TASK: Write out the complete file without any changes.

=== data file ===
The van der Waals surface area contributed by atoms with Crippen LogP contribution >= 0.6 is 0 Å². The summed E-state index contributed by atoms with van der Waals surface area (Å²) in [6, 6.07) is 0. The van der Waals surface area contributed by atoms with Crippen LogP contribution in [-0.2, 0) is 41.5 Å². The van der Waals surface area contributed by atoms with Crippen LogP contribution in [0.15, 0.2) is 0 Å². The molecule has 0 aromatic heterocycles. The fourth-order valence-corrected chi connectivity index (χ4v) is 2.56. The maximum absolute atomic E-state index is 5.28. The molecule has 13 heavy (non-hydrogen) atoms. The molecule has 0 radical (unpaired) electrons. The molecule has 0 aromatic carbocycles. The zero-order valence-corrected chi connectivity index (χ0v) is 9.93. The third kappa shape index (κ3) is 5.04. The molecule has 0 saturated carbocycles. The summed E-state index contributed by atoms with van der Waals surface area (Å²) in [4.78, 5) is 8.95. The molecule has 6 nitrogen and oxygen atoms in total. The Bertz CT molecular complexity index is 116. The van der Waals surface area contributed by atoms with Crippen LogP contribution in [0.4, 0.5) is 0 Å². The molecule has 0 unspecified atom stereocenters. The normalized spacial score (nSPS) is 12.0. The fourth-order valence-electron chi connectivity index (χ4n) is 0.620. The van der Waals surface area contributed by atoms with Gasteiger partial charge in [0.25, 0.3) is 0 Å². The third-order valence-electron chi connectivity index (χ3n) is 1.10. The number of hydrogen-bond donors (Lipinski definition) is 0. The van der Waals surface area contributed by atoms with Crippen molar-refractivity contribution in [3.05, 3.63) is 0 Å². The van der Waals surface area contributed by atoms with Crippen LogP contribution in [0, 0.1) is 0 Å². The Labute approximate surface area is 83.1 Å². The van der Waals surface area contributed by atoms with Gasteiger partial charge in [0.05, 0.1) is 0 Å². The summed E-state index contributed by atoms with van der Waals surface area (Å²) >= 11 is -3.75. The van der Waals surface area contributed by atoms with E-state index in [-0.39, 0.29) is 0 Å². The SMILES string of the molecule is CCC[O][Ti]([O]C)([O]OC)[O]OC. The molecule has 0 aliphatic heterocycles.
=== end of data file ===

The van der Waals surface area contributed by atoms with Crippen LogP contribution >= 0.6 is 0 Å². The summed E-state index contributed by atoms with van der Waals surface area (Å²) in [6, 6.07) is 0. The van der Waals surface area contributed by atoms with Crippen LogP contribution in [-0.2, 0) is 41.5 Å². The van der Waals surface area contributed by atoms with Crippen LogP contribution in [0.15, 0.2) is 0 Å². The molecule has 0 aromatic heterocycles. The fourth-order valence-corrected chi connectivity index (χ4v) is 2.56. The maximum absolute atomic E-state index is 5.28. The molecule has 13 heavy (non-hydrogen) atoms. The molecule has 0 radical (unpaired) electrons. The molecule has 0 aromatic carbocycles. The zero-order valence-corrected chi connectivity index (χ0v) is 9.93. The third kappa shape index (κ3) is 5.04. The molecule has 0 saturated carbocycles. The summed E-state index contributed by atoms with van der Waals surface area (Å²) in [4.78, 5) is 8.95. The molecule has 6 nitrogen and oxygen atoms in total. The Bertz CT molecular complexity index is 116. The van der Waals surface area contributed by atoms with Crippen LogP contribution in [0.4, 0.5) is 0 Å². The molecule has 0 unspecified atom stereocenters. The normalized spacial score (nSPS) is 12.0. The fourth-order valence-electron chi connectivity index (χ4n) is 0.620. The van der Waals surface area contributed by atoms with Gasteiger partial charge in [0.25, 0.3) is 0 Å². The third-order valence-electron chi connectivity index (χ3n) is 1.10. The number of hydrogen-bond donors (Lipinski definition) is 0. The van der Waals surface area contributed by atoms with Crippen molar-refractivity contribution in [3.05, 3.63) is 0 Å². The van der Waals surface area contributed by atoms with Crippen LogP contribution in [0, 0.1) is 0 Å². The Labute approximate surface area is 83.1 Å². The van der Waals surface area contributed by atoms with Gasteiger partial charge in [0.05, 0.1) is 0 Å². The summed E-state index contributed by atoms with van der Waals surface area (Å²) >= 11 is -3.75. The van der Waals surface area contributed by atoms with E-state index in [-0.39, 0.29) is 0 Å². The SMILES string of the molecule is CCC[O][Ti]([O]C)([O]OC)[O]OC. The molecule has 0 aliphatic heterocycles.